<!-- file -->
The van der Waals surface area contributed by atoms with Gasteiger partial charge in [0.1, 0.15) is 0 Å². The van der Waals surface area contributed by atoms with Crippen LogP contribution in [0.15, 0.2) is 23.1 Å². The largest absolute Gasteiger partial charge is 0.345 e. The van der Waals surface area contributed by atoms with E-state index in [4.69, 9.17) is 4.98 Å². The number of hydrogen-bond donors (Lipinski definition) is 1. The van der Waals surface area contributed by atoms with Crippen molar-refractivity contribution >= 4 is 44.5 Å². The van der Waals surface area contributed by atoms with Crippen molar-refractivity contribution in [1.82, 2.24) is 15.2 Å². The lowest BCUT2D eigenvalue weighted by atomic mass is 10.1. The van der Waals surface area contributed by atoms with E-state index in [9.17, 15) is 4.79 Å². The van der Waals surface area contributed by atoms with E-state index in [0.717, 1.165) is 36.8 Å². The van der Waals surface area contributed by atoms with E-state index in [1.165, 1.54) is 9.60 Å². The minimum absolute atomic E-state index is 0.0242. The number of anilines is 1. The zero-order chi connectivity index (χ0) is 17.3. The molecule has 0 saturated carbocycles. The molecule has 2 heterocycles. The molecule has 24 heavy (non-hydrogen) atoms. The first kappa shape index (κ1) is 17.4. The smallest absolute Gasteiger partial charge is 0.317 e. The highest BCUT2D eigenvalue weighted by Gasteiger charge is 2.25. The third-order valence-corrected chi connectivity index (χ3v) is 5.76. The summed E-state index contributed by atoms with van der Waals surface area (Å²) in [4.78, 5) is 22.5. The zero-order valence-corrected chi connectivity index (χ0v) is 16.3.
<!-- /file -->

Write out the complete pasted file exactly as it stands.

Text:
The van der Waals surface area contributed by atoms with Gasteiger partial charge in [0.1, 0.15) is 0 Å². The van der Waals surface area contributed by atoms with Crippen LogP contribution in [0.15, 0.2) is 23.1 Å². The largest absolute Gasteiger partial charge is 0.345 e. The van der Waals surface area contributed by atoms with E-state index in [4.69, 9.17) is 4.98 Å². The number of hydrogen-bond donors (Lipinski definition) is 1. The van der Waals surface area contributed by atoms with Crippen molar-refractivity contribution >= 4 is 44.5 Å². The van der Waals surface area contributed by atoms with Crippen molar-refractivity contribution in [1.82, 2.24) is 15.2 Å². The lowest BCUT2D eigenvalue weighted by atomic mass is 10.1. The van der Waals surface area contributed by atoms with E-state index in [9.17, 15) is 4.79 Å². The van der Waals surface area contributed by atoms with E-state index in [0.717, 1.165) is 36.8 Å². The van der Waals surface area contributed by atoms with E-state index in [1.165, 1.54) is 9.60 Å². The minimum absolute atomic E-state index is 0.0242. The number of anilines is 1. The zero-order chi connectivity index (χ0) is 17.3. The molecule has 0 saturated carbocycles. The molecule has 2 heterocycles. The molecule has 24 heavy (non-hydrogen) atoms. The first kappa shape index (κ1) is 17.4. The smallest absolute Gasteiger partial charge is 0.317 e. The highest BCUT2D eigenvalue weighted by Gasteiger charge is 2.25. The third-order valence-corrected chi connectivity index (χ3v) is 5.76. The summed E-state index contributed by atoms with van der Waals surface area (Å²) in [4.78, 5) is 22.5. The zero-order valence-corrected chi connectivity index (χ0v) is 16.3.